08/29/2003 12:00AM

Newest Canadian Hall inductees honored


ETOBICOKE, Ontario - Some of the greatest moments in this country's Thoroughbred racing history were celebrated Thursday evening when He's a Smoothie, Carotene, and trainer Roy Johnson were inducted into the Canadian Thoroughbred Horse Racing Hall of Fame.

A crowd of about 400 gathered at the Toronto Congress Centre, located close to Woodbine, to honor the 2003 inductees.

Hall of Fame jockey Chris McCarron, now an executive at Santa Anita, was the guest speaker. McCarron also played the part of jockey Charley Kurtsinger and was technical director and race designer for the movie "Seabiscuit."

The late Frank Selke Jr., an important breeder in Ontario and Quebec, and the late Jim Proudfoot, a longtime Toronto Star columnist who was a fixture at Ontario racetracks, were the other inductees on the Thoroughbred racing side. The talented pacer and top sire Camluck, and Murray Brown, a public relations director, sales executive, and breeding expert, were the Standardbred inductees.

He's a Smoothie probably is best remembered for his thrilling victory in Woodbine's Canadian International during his Canadian Horse of the Year campaign in 1967. He also was Canada's champion older horse in 1967 and 1968, the same year he won the Hialeah Turf Cup.

Warren Beasley, trainer of He's a Smoothie and son of the horse's late owner and breeder, Bill Beasley, was on hand to accept the Hall of Fame ring from former jockey Sam McComb, who was aboard for the Canadian International triumph.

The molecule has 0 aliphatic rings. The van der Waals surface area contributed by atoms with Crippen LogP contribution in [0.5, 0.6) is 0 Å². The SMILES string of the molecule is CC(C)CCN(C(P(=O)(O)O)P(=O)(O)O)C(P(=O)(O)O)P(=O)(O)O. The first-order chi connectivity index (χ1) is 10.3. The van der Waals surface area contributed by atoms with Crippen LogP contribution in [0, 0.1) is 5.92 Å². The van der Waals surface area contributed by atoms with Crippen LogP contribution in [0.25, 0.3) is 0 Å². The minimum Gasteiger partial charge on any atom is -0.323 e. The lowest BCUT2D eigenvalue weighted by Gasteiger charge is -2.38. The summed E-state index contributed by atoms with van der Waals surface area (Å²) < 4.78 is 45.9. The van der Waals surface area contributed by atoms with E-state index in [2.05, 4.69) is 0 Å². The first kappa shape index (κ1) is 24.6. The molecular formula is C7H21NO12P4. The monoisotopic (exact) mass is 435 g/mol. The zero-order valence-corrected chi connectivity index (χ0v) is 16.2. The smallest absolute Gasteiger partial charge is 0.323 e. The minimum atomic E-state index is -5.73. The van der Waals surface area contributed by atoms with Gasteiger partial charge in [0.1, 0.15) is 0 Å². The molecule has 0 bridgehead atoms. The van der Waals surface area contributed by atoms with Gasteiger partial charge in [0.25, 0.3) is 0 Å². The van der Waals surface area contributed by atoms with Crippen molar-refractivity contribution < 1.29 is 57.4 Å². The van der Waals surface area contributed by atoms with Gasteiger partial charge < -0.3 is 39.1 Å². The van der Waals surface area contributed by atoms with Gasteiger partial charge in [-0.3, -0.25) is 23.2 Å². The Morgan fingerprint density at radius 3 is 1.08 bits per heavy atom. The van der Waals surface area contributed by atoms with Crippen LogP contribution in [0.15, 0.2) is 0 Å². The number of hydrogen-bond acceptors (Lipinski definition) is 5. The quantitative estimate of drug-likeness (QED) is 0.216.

Carotene won six Sovereign Awards, including three straight as champion turf horse, between 1986 and 1988.

Owned and bred by Kinghaven Farm and trained by Roger Attfield, Carotene defeated males on several notable occasions, including the Grade 1 Pan American Handicap at Gulfstream in 1988, and won Santa Anita's Grade 1 Yellow Ribbon in 1987.

David Willmot, a Kinghaven principal and now president and CEO of the Woodbine Entertainment Group, accepted the Hall of Fame honor on Carotene's behalf.

Johnson, who began his career as a jockey, later became the first trainer to win the Queen's Plate with a horse bred in western Canada, sending out Whistling Sea to win Canada's most prestigious race in 1965.

Three years later, Johnson was back in the Queen's Plate winner's circle with Merger, who remains just the second western Canadian-bred to win the Canadian classic.

Johnson, was based here at Woodbine from 1959 through 1979, then returned to Calgary, Alberta, where he trained for 10 more years before retiring.

Johnson, 76, who still resides in Calgary, was on hand for Thursday's induction.